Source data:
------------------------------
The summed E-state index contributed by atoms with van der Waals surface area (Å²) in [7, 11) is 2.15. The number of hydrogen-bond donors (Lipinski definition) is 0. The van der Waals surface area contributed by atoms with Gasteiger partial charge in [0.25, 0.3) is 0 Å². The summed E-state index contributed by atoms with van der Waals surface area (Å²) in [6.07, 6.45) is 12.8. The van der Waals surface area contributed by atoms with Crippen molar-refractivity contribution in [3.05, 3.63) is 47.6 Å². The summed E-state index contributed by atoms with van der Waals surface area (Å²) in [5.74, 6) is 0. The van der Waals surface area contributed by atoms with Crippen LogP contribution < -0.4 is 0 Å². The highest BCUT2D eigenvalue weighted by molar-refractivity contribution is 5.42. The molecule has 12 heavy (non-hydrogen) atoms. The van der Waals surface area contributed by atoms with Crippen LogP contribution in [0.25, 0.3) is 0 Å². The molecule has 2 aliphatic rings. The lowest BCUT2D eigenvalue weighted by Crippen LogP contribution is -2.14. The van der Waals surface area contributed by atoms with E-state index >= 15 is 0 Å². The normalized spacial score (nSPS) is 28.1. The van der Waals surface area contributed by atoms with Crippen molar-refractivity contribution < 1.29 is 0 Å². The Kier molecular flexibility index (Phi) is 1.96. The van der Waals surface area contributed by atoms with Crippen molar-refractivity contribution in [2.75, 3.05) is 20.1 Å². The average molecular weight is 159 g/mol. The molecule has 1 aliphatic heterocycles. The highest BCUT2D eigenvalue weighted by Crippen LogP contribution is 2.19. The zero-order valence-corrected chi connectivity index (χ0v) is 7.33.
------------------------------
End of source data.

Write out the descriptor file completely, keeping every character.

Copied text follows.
The summed E-state index contributed by atoms with van der Waals surface area (Å²) in [7, 11) is 2.15. The number of hydrogen-bond donors (Lipinski definition) is 0. The van der Waals surface area contributed by atoms with Gasteiger partial charge in [0.25, 0.3) is 0 Å². The summed E-state index contributed by atoms with van der Waals surface area (Å²) in [6.07, 6.45) is 12.8. The van der Waals surface area contributed by atoms with Crippen molar-refractivity contribution in [3.05, 3.63) is 47.6 Å². The summed E-state index contributed by atoms with van der Waals surface area (Å²) in [5.74, 6) is 0. The van der Waals surface area contributed by atoms with Crippen LogP contribution < -0.4 is 0 Å². The highest BCUT2D eigenvalue weighted by molar-refractivity contribution is 5.42. The molecule has 12 heavy (non-hydrogen) atoms. The van der Waals surface area contributed by atoms with Crippen LogP contribution in [0.25, 0.3) is 0 Å². The molecule has 2 aliphatic rings. The lowest BCUT2D eigenvalue weighted by Crippen LogP contribution is -2.14. The van der Waals surface area contributed by atoms with E-state index >= 15 is 0 Å². The normalized spacial score (nSPS) is 28.1. The van der Waals surface area contributed by atoms with Crippen molar-refractivity contribution < 1.29 is 0 Å². The Kier molecular flexibility index (Phi) is 1.96. The van der Waals surface area contributed by atoms with Crippen molar-refractivity contribution in [2.75, 3.05) is 20.1 Å². The average molecular weight is 159 g/mol. The molecule has 1 aliphatic heterocycles. The highest BCUT2D eigenvalue weighted by Crippen LogP contribution is 2.19. The zero-order valence-corrected chi connectivity index (χ0v) is 7.33.